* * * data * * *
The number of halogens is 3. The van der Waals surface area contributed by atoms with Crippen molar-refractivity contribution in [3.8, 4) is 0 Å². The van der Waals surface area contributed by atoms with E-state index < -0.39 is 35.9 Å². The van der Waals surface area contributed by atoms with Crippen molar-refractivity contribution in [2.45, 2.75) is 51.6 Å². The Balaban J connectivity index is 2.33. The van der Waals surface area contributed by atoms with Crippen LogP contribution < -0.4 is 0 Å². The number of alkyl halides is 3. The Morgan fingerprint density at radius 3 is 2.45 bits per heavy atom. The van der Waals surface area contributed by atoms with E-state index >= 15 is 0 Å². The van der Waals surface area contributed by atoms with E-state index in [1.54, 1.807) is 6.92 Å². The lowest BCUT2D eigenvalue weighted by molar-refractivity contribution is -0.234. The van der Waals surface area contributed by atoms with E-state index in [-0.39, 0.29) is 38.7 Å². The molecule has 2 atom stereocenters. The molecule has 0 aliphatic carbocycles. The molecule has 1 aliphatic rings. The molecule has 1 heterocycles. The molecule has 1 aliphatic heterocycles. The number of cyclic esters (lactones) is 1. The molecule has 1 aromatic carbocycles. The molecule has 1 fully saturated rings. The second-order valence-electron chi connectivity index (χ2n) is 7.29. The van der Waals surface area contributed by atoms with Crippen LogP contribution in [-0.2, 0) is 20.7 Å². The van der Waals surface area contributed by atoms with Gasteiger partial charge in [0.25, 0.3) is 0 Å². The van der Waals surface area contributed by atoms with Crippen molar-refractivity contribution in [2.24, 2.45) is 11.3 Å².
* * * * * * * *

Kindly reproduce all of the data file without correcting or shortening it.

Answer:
The number of halogens is 3. The van der Waals surface area contributed by atoms with Crippen molar-refractivity contribution in [3.8, 4) is 0 Å². The van der Waals surface area contributed by atoms with E-state index < -0.39 is 35.9 Å². The van der Waals surface area contributed by atoms with Crippen molar-refractivity contribution in [2.45, 2.75) is 51.6 Å². The Balaban J connectivity index is 2.33. The van der Waals surface area contributed by atoms with Crippen LogP contribution < -0.4 is 0 Å². The number of alkyl halides is 3. The Morgan fingerprint density at radius 3 is 2.45 bits per heavy atom. The van der Waals surface area contributed by atoms with E-state index >= 15 is 0 Å². The van der Waals surface area contributed by atoms with E-state index in [1.54, 1.807) is 6.92 Å². The lowest BCUT2D eigenvalue weighted by molar-refractivity contribution is -0.234. The van der Waals surface area contributed by atoms with E-state index in [-0.39, 0.29) is 38.7 Å². The molecule has 2 atom stereocenters. The molecule has 0 aliphatic carbocycles. The molecule has 1 aliphatic rings. The molecule has 1 heterocycles. The molecule has 1 aliphatic heterocycles. The number of cyclic esters (lactones) is 1. The molecule has 1 aromatic carbocycles. The molecule has 1 fully saturated rings. The second-order valence-electron chi connectivity index (χ2n) is 7.29. The van der Waals surface area contributed by atoms with Crippen LogP contribution in [-0.2, 0) is 20.7 Å². The van der Waals surface area contributed by atoms with Gasteiger partial charge in [0.25, 0.3) is 0 Å². The van der Waals surface area contributed by atoms with Crippen molar-refractivity contribution in [2.24, 2.45) is 11.3 Å².